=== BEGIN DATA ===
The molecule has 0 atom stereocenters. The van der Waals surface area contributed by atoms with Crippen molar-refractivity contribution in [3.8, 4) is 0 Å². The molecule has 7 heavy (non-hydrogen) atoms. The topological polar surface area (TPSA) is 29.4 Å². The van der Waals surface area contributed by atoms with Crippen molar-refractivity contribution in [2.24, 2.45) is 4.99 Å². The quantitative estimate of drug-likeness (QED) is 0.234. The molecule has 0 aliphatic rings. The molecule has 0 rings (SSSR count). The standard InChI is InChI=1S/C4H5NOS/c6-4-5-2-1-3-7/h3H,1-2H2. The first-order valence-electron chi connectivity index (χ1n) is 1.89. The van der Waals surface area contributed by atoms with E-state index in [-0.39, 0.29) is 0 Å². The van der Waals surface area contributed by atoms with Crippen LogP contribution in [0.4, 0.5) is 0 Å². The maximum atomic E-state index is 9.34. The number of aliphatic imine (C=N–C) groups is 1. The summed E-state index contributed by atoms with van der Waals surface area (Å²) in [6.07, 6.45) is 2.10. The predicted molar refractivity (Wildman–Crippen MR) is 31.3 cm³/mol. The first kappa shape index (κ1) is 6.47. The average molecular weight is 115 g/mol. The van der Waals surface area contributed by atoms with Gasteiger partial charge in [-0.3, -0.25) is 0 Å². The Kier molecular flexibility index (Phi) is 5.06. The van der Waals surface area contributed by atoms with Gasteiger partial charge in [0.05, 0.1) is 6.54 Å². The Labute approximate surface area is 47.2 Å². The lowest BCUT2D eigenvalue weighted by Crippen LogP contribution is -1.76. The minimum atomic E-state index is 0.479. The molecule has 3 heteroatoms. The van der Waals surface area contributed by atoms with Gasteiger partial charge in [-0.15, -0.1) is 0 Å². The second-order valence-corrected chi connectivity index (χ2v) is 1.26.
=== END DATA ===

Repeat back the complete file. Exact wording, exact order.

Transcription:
The molecule has 0 atom stereocenters. The van der Waals surface area contributed by atoms with Crippen molar-refractivity contribution in [3.8, 4) is 0 Å². The molecule has 7 heavy (non-hydrogen) atoms. The topological polar surface area (TPSA) is 29.4 Å². The van der Waals surface area contributed by atoms with Crippen molar-refractivity contribution in [2.24, 2.45) is 4.99 Å². The quantitative estimate of drug-likeness (QED) is 0.234. The molecule has 0 aliphatic rings. The molecule has 0 rings (SSSR count). The standard InChI is InChI=1S/C4H5NOS/c6-4-5-2-1-3-7/h3H,1-2H2. The first-order valence-electron chi connectivity index (χ1n) is 1.89. The van der Waals surface area contributed by atoms with E-state index in [-0.39, 0.29) is 0 Å². The van der Waals surface area contributed by atoms with Crippen LogP contribution in [0.4, 0.5) is 0 Å². The maximum atomic E-state index is 9.34. The number of aliphatic imine (C=N–C) groups is 1. The summed E-state index contributed by atoms with van der Waals surface area (Å²) in [6.07, 6.45) is 2.10. The predicted molar refractivity (Wildman–Crippen MR) is 31.3 cm³/mol. The first kappa shape index (κ1) is 6.47. The average molecular weight is 115 g/mol. The van der Waals surface area contributed by atoms with Gasteiger partial charge in [-0.3, -0.25) is 0 Å². The Kier molecular flexibility index (Phi) is 5.06. The van der Waals surface area contributed by atoms with Gasteiger partial charge in [0.05, 0.1) is 6.54 Å². The Labute approximate surface area is 47.2 Å². The lowest BCUT2D eigenvalue weighted by Crippen LogP contribution is -1.76. The minimum atomic E-state index is 0.479. The molecule has 3 heteroatoms. The van der Waals surface area contributed by atoms with Gasteiger partial charge in [-0.15, -0.1) is 0 Å². The second-order valence-corrected chi connectivity index (χ2v) is 1.26.